Monday, April 15, 2013

Pam Stenzel, slut-shaming, and setting rules

There is a recent article on Jezebel about the religious abstinence lecturer Pam Stenzel. I've mentioned her before in my posts about my personal history with the purity movement. I've seen her speak probably three to five times that I can remember. Usually it was at my public high school, but she also appeared at Christian youth conferences I attended. Jezebel points out her harmful tactics of slut-shaming and presenting wrong information about birth control.

I can attest to the accusations about slut-shaming. I don't remember what she said about birth control, but when I was a teen with the best intentions for staying pure, I didn't need to think about birth control. Stenzel always spoke/yelled very loudly into the microphone. She used a lot of humor and sarcasm. She ruthlessly mocked people's hypothetical reasons for having sex. I can still hear her say "But I loooooove him" in a high whiny voice.

And I loved it all. She was funny and engaging, and her rhetoric validated and reinforced everything I had already decided on for my life. I was going to refrain from sex until marriage. I hoped everyone who chose differently would regret it. That's why her slut-shaming didn't bother me. I was a slut-shamer, too.

Thinking about that makes me sad. The purity movement had the unintended effect of making me a meaner, more judgmental and spiteful person. The higher the standards I tried to live up to, the more people I would look down on.

I remember her saying something like, "You get married, and as soon as you say your 'I do's,' you can have at it," [cue the laughter] "but until you have that ring on your finger, keep your hands off each other!" She could list a million direct or indirect problems caused by sex that sounded terrifying to anyone. Everything depended on that ring, that ceremony, that legal marriage certificate. Then sex was A-okay. Why is it so easy for Christians to believe marriage alone fundamentally changes everything about sex? I've written about my frustration with this before.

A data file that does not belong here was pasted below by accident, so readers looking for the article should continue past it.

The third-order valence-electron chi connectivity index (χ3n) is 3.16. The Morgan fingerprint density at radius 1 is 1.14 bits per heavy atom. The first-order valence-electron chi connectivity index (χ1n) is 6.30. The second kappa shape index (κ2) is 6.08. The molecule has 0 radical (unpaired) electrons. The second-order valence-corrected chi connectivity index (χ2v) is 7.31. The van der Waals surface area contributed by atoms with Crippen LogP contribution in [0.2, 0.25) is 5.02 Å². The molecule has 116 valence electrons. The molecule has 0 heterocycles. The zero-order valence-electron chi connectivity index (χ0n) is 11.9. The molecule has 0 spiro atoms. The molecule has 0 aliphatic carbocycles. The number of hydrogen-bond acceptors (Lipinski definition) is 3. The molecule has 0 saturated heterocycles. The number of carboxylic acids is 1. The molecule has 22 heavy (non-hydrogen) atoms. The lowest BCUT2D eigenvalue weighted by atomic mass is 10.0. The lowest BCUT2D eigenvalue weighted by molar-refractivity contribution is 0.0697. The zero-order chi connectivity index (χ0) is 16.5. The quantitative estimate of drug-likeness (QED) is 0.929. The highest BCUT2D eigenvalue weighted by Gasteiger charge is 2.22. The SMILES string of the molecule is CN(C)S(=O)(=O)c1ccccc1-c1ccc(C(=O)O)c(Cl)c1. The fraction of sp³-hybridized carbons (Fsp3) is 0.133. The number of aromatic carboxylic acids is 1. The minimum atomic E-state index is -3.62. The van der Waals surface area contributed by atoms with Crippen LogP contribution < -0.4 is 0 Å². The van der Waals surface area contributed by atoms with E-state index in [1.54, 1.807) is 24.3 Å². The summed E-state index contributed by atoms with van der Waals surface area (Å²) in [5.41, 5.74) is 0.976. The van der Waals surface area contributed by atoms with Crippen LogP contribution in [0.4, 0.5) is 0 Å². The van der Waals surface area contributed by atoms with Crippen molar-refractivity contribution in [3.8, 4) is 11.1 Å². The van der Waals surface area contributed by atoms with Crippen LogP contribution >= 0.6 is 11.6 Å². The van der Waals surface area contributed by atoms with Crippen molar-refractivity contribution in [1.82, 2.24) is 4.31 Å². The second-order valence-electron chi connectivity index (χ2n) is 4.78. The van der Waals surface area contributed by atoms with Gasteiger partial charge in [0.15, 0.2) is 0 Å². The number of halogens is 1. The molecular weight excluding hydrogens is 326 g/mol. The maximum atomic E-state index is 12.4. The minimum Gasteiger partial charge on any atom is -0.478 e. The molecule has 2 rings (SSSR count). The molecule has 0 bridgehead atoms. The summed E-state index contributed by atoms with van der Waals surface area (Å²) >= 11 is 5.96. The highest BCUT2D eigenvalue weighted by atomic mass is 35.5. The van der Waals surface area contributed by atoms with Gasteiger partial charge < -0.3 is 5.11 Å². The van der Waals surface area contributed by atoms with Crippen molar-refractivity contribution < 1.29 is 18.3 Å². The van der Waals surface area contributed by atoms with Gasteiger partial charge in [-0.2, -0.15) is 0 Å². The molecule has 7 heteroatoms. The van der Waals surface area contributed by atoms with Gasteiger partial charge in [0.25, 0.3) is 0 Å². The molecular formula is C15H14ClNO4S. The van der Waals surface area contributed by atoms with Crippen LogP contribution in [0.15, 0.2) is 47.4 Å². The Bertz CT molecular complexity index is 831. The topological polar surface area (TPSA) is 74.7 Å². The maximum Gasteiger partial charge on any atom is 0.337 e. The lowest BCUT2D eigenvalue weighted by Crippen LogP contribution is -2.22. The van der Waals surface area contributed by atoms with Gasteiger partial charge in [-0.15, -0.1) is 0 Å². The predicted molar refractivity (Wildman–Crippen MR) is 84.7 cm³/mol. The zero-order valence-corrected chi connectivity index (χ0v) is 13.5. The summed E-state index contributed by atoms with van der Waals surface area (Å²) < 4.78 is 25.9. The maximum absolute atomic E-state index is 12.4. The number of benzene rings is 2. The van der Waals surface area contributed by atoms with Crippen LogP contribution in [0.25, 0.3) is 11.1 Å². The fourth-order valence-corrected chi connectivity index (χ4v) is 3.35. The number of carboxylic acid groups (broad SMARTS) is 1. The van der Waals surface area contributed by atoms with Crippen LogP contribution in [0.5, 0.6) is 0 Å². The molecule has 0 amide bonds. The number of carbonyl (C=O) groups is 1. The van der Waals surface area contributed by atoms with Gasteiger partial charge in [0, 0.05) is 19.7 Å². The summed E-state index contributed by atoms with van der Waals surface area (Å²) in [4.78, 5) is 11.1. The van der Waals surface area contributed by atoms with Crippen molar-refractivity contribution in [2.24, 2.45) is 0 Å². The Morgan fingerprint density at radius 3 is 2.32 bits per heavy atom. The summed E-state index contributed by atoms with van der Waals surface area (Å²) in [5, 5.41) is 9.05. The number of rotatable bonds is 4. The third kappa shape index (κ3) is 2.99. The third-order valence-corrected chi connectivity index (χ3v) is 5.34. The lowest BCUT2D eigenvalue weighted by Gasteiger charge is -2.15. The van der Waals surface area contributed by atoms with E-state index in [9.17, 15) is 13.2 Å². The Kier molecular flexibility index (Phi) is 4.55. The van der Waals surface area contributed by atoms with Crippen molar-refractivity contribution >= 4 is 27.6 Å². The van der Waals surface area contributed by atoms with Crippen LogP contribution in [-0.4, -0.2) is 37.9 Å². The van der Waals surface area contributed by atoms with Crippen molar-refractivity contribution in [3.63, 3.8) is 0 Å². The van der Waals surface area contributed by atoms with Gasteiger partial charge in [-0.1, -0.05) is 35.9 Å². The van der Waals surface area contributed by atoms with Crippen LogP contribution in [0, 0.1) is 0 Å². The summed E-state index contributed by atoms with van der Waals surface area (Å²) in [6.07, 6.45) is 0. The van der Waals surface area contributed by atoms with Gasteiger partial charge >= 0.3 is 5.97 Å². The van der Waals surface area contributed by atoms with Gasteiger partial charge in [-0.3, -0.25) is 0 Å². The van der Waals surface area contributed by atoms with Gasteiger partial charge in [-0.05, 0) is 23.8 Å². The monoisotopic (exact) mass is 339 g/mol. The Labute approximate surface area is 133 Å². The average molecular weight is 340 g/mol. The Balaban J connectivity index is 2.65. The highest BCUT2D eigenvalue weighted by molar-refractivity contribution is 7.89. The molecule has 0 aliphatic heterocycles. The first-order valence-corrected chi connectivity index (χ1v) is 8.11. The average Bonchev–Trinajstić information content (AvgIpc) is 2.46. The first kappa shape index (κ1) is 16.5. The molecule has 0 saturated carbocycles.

I think it boils down to making decisions easier for us. Figuring out what's right and what's wrong on a case-by-case basis can be tiring. Making exceptions for people in unique situations is confusing. Many Christians find it easier to make a one-size-fits-all set of rules that prevent us from ever getting close to sin. Once you have those black and white boundaries, you don't have to think anymore. Just follow and obey, it's that simple.

I used to get exasperated that people couldn't follow simple rules. Now I get exasperated when people don't want to use their brains to ask "why."

6 comments:

  1. There's a saying: If you don't want to sin, you don't want to be redeemed.
    Doesn't mean you should take every chance to sin and sin manyfold. But it means to not focus of staying clean of sin, but rather focus on love (for others), like Jesus demanded. Taking the "safe" road bypassing all "sins" will make us leave the world and her problems, we won't be able to be her salt anymore...